Verbena: what is Verbena, how to grow and what to plant with
From the familiar, tall and willowy Verbena bonariensis to the compact Verbena rigida, this group of herbaceous perennials offers gardeners plenty of long-flowering options. Words Marina Christopher
Wondering exactly what a verbena is and how to care for it? Here's our guide on everything you need to know about the perennial verbena and its care.
What is verbena?
Is verbena a perennial?
Verbena is a group of half-hardy to hardy herbaceous perennials, sometimes short-lived but very floriferous over several months. Commonly known as vervain or simpler’s joy. Some species formerly called verbenas now form part of the closely related genus Glandularia, which consists mainly of trailing plants with globular inflorescences.
Verbenas originated in South and North America and Europe and their flowering season is from May to October. Verbenas grow from 20cm to 2m and require sharply drained soils in full sun.
Hardiness of a verbena varies depending on species with RHS hardiness ratings of between H3 and H7 (hardy to temperatures from -5ºC to -20ºC), and suitable for gardens in USDA zones 3a to 11, again depending on species.
See below for how to cultivate verbena, where to see and buy it and a selection of the best verbena to grow in your garden.
Cultivating verbena and when to cut down
The South American species and cultivars thrive best in moisture-retentive, free-draining soils in full sun. They work well in gravel gardens and will seed with abandon on a pea-shingle drive or path. Young seedlings are easy to weed out to allow remaining plants to have the space to grow well without too much competition.
Verbena rigida and its cultivars die down at the end of the growing season and reappear in spring through spreading underground rhizomes. Colonies can be kept in check easily by lifting these shallow-rooted subterranean stems, which can be used to propagate plants or composted.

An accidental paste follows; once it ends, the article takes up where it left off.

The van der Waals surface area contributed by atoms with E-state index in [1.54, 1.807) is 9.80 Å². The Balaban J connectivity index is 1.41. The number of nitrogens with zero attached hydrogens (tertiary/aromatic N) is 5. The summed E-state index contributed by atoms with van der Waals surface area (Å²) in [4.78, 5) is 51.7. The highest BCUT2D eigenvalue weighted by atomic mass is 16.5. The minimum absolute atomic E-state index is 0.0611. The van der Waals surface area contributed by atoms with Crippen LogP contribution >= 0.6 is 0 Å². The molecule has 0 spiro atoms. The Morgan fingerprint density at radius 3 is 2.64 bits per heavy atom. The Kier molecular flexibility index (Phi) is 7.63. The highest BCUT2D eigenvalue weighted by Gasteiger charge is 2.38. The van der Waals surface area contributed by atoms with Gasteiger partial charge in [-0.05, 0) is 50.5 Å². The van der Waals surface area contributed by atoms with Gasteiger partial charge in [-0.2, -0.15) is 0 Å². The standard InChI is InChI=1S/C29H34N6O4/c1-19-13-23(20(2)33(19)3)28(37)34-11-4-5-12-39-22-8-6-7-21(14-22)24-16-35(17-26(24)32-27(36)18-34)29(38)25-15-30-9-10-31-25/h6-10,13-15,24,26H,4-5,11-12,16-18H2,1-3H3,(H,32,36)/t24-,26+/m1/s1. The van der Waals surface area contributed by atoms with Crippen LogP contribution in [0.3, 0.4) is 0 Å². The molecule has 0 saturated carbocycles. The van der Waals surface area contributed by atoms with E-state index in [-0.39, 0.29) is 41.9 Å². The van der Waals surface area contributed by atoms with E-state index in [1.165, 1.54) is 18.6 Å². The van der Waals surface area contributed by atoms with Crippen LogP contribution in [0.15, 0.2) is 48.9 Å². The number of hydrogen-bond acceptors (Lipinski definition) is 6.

Verbena bonariensis is best cut down by two thirds at the end of the season to prevent wind rock and in the spring cut down further to a pair of strong shoots near the base of the plant. This will ensure good sturdy growth and the removal of apical tips around mid-May will encourage further branching, slightly shorter growth and more flowers through the season.
Alternatively, use one of the shorter cultivars, such as Verbena ‘Lollipop’ or Verbena ‘Little One’, which are 75cm and 60cm in height respectively, although to my mind they lose some of the grace and elegance of the species.
The hardier North American species will tolerate a much wider range of conditions and are perfectly happy in most borders as long as they are not waterlogged in winter. In spring they are best cut down to strong basal shoots but the silhouettes can look effective throughout the winter, rimmed with hoar frost or decorated with spider’s webs in the autumn. The seedheads provide shelter and food for many insects and seed for birds.
This genus has few problems, the only one that I have occasionally seen is powdery mildew in very dry seasons. If observed in its infancy, a seaweed feed will usually cure it. All verbenas propagate easily from cuttings and most of them from seed with the exception of the hybrid Verbena macdougalii ‘Lavender Spires’, which is sterile.
The best verbena plants
Tall and structural, it is the archetypal see-through plant to frame other subjects behind it. Hummingbirds, hawk moths and brimstone butterflies are particularly attracted to the massed, lilac-purple flowerheads. 1.5m. AGM. RHS H4, USDA 7a-11.
Verbena macdougalii ‘Lavender Spires’